France’s Macron Claims Progress in Ukraine-Russia Crisis, but Kyiv Remains Skeptical

French President Emmanuel Macron said Tuesday there is an opportunity for further negotiations to de-escalate the crisis on the Ukraine-Russian border, after talks with his Ukrainian counterpart, President Volodymyr Zelenskiy, in Kyiv.

“Our desire for the following weeks and months is for the situation to stabilize and for us to be able to re-engage through new mechanisms of guarantees, a sustainable de-escalation,” Macron said Tuesday.

“In this context, the calm that you demonstrate, the reflection from all participating parties, both in words and in actions, are indispensable,” Macron told Zelenskiy at a press conference following the talks.


Meanwhile, the Russian military build-up around Ukraine continues unabated. Six Russian warships headed to the Black Sea from the Mediterranean Tuesday. Moscow has deployed over 100,000 troops along its border with Ukraine and a further 20,000 in neighboring Belarus, where they are taking part in joint military exercises. The West fears an invasion could be imminent but Moscow denies it has any such plans.

The French president said he had received assurances from Russian President Vladimir Putin during their meeting in Moscow on Monday.

“On the discussions on military and security aspects, as I have said very clearly yesterday, we have had exchanges with President Putin, and he told me that he would not be behind any escalation. I think that is important,” Macron said.

However, a Kremlin spokesperson disputed that President Putin had given any guarantees over halting military exercises close to the Ukrainian border.

Minsk agreement

President Macron said the key to ending the crisis is the implementation of the Minsk Protocol, a roadmap sponsored by France and Germany through the so-called Normandy Format talks aimed at ending the conflict between Russian-backed rebels and government forces in eastern Ukraine.

“The Minsk agreements are also the best protection of the territorial integrity of Ukraine. Based on the commitment of the two sides, Russian and Ukrainian, we now have the possibility of advancing negotiations… This shared determination is the only path that will allow us to build peace, the only path that will allow us to build a viable political solution,” Macron said.

Ukraine’s President Zelenskiy agreed there was an opportunity, but said that Russian President Putin must prove his commitment.

“Generally, I don’t quite trust words. That’s why I think that every politician can show his or her openness by concrete deeds,” Zelenskiy said.

“The first steps are what Emmanuel [Macron] mentioned,” Zelenskiy added. “We have a platform, the Normandy Format. We react very positively to the meeting of the political advisers in the coming days. I believe that after this meeting, there can be an opportunity — if there is openness — for a meeting of the leaders. And there, one can demonstrate one’s subjectivity, and one’s openness.”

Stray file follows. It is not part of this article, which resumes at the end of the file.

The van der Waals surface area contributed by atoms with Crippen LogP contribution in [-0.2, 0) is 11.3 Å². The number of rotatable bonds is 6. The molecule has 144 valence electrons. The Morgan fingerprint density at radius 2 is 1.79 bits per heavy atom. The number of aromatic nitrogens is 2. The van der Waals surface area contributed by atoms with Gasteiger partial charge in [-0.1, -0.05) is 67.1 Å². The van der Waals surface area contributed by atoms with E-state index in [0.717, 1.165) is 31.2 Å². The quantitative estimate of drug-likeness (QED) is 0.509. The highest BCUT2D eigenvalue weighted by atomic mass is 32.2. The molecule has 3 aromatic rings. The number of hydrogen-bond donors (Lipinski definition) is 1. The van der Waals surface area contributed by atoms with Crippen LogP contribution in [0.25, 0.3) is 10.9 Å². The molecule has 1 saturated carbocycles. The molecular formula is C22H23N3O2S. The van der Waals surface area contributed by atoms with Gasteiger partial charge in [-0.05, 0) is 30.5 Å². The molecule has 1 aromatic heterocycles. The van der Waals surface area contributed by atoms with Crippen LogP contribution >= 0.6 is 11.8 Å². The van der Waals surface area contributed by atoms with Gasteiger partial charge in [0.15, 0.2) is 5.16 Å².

The Minsk agreements would see the eastern Donbas region, much of which is currently under the control of pro-Russian rebels, reintegrated into Ukraine, but with political autonomy.

Kyiv Concerns

Ukraine remains deeply skeptical of the deal, says Alexander Titov, a Russia analyst at Queens University Belfast. “Moscow sees Minsk [agreements] as a way of re-establishing some form of presence in Ukraine for its pro-Russian forces and stopping Ukraine from formal NATO membership. Ukraine, for exactly the same reasons, opposes it,” Titov told VOA.

There are concerns in Ukraine over what President Macron may have offered Russia, according to Quentin Peel of the London-based policy group Chatham House.

“Ukrainians are very suspicious that behind it all Russia simply wants to give the separatists in the Donbas a veto over any future constitutional arrangement in Ukraine. So the Ukrainians are suspicious that Macron might try and force them to give that away. But having said that, I think it’s probably the only diplomatic way forward that is visible,” Peel told VOA.

That explains why Ukraine is trying to calm the situation, says Titov. “There is a lot of talk in Kyiv and Ukraine more generally about the whole crisis being kind of exaggerated in order to force Ukraine to actually implement the Minsk agreements as a way of kind of calming down Putin.”

Putin pride

Despite those suspicions, Macron has kept diplomatic channels open. “I think what Emmanuel Macron has spotted is the need to play up to Putin’s sense of pride. By coming to Moscow and sitting with Putin and giving Putin, if you like, almost the lead in the negotiations — that’s exactly what the Russian president really craves for,” Peel told VOA.

Whether that will be enough to avert conflict remains to be seen. European diplomatic efforts continue next week, when German Chancellor Olaf Scholz is due to visit Moscow for talks with President Putin.

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